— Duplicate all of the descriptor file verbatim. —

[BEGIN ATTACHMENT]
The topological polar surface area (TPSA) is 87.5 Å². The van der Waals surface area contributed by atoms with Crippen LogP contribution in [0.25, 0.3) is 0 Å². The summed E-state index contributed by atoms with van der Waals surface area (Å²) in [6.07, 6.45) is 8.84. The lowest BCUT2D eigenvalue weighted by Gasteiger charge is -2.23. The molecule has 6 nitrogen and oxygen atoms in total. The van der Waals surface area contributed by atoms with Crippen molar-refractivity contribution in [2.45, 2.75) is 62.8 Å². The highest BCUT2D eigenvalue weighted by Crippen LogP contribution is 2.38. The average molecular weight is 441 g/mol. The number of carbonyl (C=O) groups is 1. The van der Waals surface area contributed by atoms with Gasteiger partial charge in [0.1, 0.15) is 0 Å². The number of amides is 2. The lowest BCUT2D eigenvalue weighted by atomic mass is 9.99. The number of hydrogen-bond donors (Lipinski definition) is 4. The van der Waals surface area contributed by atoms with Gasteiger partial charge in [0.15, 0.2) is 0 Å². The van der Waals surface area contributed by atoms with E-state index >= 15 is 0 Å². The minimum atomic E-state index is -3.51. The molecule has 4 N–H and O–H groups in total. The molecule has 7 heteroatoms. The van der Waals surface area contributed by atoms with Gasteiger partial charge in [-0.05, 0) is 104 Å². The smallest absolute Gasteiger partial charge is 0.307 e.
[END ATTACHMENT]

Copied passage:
The topological polar surface area (TPSA) is 87.5 Å². The van der Waals surface area contributed by atoms with Crippen LogP contribution in [0.25, 0.3) is 0 Å². The summed E-state index contributed by atoms with van der Waals surface area (Å²) in [6.07, 6.45) is 8.84. The lowest BCUT2D eigenvalue weighted by Gasteiger charge is -2.23. The molecule has 6 nitrogen and oxygen atoms in total. The van der Waals surface area contributed by atoms with Crippen molar-refractivity contribution in [2.45, 2.75) is 62.8 Å². The highest BCUT2D eigenvalue weighted by Crippen LogP contribution is 2.38. The average molecular weight is 441 g/mol. The number of carbonyl (C=O) groups is 1. The van der Waals surface area contributed by atoms with Gasteiger partial charge in [0.1, 0.15) is 0 Å². The number of amides is 2. The lowest BCUT2D eigenvalue weighted by atomic mass is 9.99. The number of hydrogen-bond donors (Lipinski definition) is 4. The van der Waals surface area contributed by atoms with Gasteiger partial charge in [0.15, 0.2) is 0 Å². The van der Waals surface area contributed by atoms with E-state index >= 15 is 0 Å². The minimum atomic E-state index is -3.51. The molecule has 4 N–H and O–H groups in total. The molecule has 7 heteroatoms. The van der Waals surface area contributed by atoms with Gasteiger partial charge in [-0.05, 0) is 104 Å². The smallest absolute Gasteiger partial charge is 0.307 e.